Day 5 Wrapup: Social Media Success Summit 2010 (#SMSS10)

by Randy Duermyer on May 19, 2010

Social Media Success Summit 2010

Social Media Success Summit 2010 was back in session yesterday, May 18th. The day included three more noteworthy sessions that in many ways built on and reinforced what was discussed in the prior sessions with one major exception: The inclusion of mobile marketing and its role in social media.

Day 5′s three sessions included:

  1. 8 Steps to Creating a Winning Social Media Strategy
  2. How Mobile Marketing Can Improve Your Social Marketing
  3. The Future of Social Media


Session 1: 8 Steps to Creating a Winning Social Media Strategy

Panel: Jay Baer

For me, this session augmented Jason Falls’ presentation from Day 2, Five Ways to Measure Social Media Marketing Success, although it was more about strategizing and less about measurement.

Baer presented his eight-step process for developing a strong social media strategy:

  1. Build an ark. Create a cross-functional team for social media. Focus more on passion than on job titles when building that team.
  2. Listen. What’s being said about your and your competitors, who’s saying it and where is it being said?
  3. What’s the point? No one said you HAD to do social media. What’s your purpose for being social?
  4. Who is your audience? People move along a continuum when interacting with your brand, from the initial stages when they’ve never heard of you, to an awareness stage in which they know who you are but aren’t doing anything about it, to a first-time purchase or connection, to becoming a repeat purchaser and then to becoming a loyal brand advocate and enthusiast. Where is your target audience along this continuum and how will you get them to move to the next stage?
  5. How does your audience use social media? Are they: creators, conversationalists, critics, collectors, joiners or spectators? Most will fall into more than one category. Forrester Research has a tool you can use to determine how your target demographic uses social media at: http://forrester.com/Groundswell/profile_tool.html.
  6. What’s your one thing? Determine what’s noteworthy about you or your brand and make it the soul of your social media program.
  7. Select outposts. For example: If your blog is your “home” for social media – the primary place where you want people to go as a result of your efforts, you need to determine which sources will become your outposts, such as Twitter, Facebook, YouTube, etc. to drive them there.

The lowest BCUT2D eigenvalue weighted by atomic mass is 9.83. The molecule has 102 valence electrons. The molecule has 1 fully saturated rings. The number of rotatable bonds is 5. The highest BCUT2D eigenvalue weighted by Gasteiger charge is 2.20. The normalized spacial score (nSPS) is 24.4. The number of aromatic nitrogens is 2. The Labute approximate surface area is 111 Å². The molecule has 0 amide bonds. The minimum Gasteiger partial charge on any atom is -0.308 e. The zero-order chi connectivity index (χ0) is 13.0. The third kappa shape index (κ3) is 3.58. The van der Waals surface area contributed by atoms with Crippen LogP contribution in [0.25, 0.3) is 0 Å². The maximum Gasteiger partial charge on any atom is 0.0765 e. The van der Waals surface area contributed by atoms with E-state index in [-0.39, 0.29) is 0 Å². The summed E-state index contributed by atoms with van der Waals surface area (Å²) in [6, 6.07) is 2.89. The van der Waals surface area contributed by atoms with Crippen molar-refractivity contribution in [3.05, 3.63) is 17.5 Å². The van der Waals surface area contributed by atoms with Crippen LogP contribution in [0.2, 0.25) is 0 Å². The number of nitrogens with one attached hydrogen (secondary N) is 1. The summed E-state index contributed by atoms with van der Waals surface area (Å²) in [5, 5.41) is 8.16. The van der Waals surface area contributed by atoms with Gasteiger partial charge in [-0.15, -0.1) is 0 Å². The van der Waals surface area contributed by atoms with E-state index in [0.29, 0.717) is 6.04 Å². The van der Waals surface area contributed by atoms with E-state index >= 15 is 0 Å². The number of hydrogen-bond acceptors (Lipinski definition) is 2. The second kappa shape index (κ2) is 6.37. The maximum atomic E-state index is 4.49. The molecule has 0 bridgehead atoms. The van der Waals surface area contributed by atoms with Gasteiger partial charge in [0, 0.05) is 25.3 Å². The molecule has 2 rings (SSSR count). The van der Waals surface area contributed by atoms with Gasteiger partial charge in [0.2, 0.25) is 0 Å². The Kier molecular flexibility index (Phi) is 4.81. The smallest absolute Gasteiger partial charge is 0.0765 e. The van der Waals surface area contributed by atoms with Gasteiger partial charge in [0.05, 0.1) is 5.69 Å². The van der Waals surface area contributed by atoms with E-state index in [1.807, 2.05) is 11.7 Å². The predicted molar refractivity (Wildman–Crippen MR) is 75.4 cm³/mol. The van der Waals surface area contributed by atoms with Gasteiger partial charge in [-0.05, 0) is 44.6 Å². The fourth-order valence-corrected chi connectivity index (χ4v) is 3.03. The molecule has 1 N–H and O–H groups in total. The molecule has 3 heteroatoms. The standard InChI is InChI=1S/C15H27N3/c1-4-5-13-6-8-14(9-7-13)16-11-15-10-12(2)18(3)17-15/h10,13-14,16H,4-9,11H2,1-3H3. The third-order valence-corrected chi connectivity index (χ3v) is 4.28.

8. Measure the impact of your social media efforts. The metrics you use are determined by your purpose in engaging in social media: awareness, sales or loyalty.

Main Session Takeaways:

  1. Don’t assume that Facebook, Twitter and YouTube will dominate social media forever. Back in 1999, Yahoo had the lion’s share of the market for search. Google wasn’t anywhere to be found yet. Today, Google has nearly all the market share.
  2. Worry about tools LAST, not first. First worry how you are going to BE social, then worry about the tools that will deliver for you.
  3. Make sure you and your team know why you are doing social media (awareness, sales or loyalty) and make it your focus, along with your “one thing”.
  4. With social media, passion has to trump position. Empower those with the passion to speak for your brand and make decisions.
  5. Social media doesn’t create buzz: It uncovers it.
  6. You need to make people passionate about your brand and use social media to make people feel it. Apple’s not about computers, it’s about innovation; Volvo’s not about cars, it’s about safety. (Branding basics)
  7. Put a human face on your social efforts. Social media is about people, not logos; team photos trump logos; people drive kinship, not logos. You’ll remember Jared from Subway far longer than you’ll remember Subway’s 6 (subs) under 6 (grams of fat) campaign.
  8. Outposts are like your “forward guard”. Use them to move customers from awareness to action (sales) or from action (sales) to advocacy.
  9. Don’t overlook micro niche social outlets, like forums or other smaller places that don’t have as many people. What’s important is how many of your customers are there – not how many people are there in total.
  10. (From the Q & A) If you want to be successful with social media in the future, there isn’t a shortcut and you’ll need to make the time to do it. Remember when we wondered where we’d find the time to handle all of our email? We managed to do it. Now we need to make the time to handle social media outreach.

Session 2: How Mobile Marketing Can Improve Your Social Marketing

Presenter: Kim Dushinski

Dushinski is the author of The Mobile Marketing Handbook. Here presentation was very enlightening.

Interesting Factoids

  • 75% do NOT yet have smart phones.
  • The Facebook mobile user community grew from 20 million users to 100 million users in just one year from February 2009 to February 2010

The presentation started with a discussion of what mobile marketing is and what it is not. An overview of available tools for the mobile marketer included:

  • Text messaging
  • Mobile websites
  • Location-based services (like Foursquare)
  • Mobile email
  • Mobile advertising (a growing area that’s becoming increasingly important, especially with Google AdWords and now with Google’s recent acquisition of AdMob)